## Optimizing algorithms on emulator back-ends through the web interface

### Deterministic algorithms

In a simulation we can determine the full quantum state of the system, therefore in most cases it is not necessary to perform a measurement, or even to run the algorithm multiple times, to determine all possible outcomes.

The Hello quantum world example is an example of such an algorithm. When you run it repeatedly, the final quantum state will always be the same. We will refer to such an algorithm as a deterministic algorithm. Most algorithms fall into this category.

In this example, assuming no measurement is performed, the final quantum state of the system is:

$\vert\Phi^{+}\rangle =\frac{\vert 00 \rangle + \vert 11 \rangle}{\sqrt{2}} = \frac{1}{\sqrt{2}} \vert 00 \rangle + \frac{1}{\sqrt{2}} \vert 11 \rangle$

In this case, the probability amplitudes for the $\vert 00 \rangle$ state and $\vert 11 \rangle$ state are both $\frac{1}{\sqrt{2}}$ and the probability of measuring one of these states is 50% (which is the result of squaring its probability amplitude). The probability of each state is exactly what we show in the histogram, so one shot is enough to determine exactly the probability of each state:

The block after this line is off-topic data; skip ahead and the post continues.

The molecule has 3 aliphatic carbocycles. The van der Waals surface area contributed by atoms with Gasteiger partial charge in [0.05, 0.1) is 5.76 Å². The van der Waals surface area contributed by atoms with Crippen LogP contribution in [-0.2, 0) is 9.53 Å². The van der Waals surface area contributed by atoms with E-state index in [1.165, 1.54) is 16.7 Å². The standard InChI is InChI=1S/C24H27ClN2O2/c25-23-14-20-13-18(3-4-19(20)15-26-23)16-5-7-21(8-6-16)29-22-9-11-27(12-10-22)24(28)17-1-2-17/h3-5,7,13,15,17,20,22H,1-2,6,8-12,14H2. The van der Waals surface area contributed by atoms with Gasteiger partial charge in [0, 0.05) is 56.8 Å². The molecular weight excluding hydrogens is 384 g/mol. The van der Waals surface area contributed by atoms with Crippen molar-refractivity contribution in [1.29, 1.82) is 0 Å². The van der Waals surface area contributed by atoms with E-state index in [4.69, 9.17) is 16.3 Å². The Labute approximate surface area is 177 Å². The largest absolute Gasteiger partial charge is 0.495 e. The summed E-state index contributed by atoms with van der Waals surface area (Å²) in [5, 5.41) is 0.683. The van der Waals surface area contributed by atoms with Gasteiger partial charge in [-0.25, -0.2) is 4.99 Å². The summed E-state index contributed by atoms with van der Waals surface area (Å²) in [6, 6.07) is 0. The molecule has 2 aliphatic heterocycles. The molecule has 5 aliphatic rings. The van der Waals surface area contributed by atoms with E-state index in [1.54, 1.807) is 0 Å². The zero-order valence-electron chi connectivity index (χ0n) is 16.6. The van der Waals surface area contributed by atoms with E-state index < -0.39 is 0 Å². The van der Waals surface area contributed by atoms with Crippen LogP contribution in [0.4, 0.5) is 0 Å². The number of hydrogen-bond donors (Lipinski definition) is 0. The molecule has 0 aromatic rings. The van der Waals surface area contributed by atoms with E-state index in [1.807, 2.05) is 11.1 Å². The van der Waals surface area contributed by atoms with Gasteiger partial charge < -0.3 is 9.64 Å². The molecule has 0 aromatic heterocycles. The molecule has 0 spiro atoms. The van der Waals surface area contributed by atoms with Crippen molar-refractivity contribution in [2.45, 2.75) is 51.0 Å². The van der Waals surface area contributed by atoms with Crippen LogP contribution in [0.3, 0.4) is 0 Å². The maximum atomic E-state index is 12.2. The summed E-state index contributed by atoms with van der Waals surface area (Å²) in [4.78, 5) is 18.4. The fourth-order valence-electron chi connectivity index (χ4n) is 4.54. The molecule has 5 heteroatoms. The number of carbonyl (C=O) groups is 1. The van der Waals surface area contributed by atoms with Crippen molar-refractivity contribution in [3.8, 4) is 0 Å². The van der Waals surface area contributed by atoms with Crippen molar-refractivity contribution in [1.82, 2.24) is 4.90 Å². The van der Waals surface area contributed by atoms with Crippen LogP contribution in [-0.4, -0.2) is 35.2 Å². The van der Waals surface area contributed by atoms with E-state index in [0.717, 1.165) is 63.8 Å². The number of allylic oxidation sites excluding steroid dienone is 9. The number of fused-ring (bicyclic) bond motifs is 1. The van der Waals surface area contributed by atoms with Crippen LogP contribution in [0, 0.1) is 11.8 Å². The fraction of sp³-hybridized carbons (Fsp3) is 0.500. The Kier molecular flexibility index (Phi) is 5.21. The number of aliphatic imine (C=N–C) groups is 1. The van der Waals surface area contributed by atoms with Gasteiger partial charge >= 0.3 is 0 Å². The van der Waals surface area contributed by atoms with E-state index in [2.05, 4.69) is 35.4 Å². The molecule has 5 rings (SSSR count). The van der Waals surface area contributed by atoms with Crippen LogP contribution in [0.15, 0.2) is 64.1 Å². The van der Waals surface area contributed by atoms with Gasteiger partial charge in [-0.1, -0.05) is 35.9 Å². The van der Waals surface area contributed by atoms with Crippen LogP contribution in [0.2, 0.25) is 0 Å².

The web interface of Quantum Inspire uses a simple rule to determine whether an algorithm is deterministic or not. This rule does not cover all situations, but catches a large number of situations where the algorithm is deterministic and just one execution of the algorithm is sufficient. When the following two conditions are true, the algorithm is certainly deterministic:

• The algorithm contains no measurement instruction (measure, measure_all, measure_z, measure_y, measure_x, measure_parity)
• The algorithm contains no error_model instruction

The web interface will determine if optimization is possible based on this rule and will only do a single simulation if the algorithm is classified as deterministic.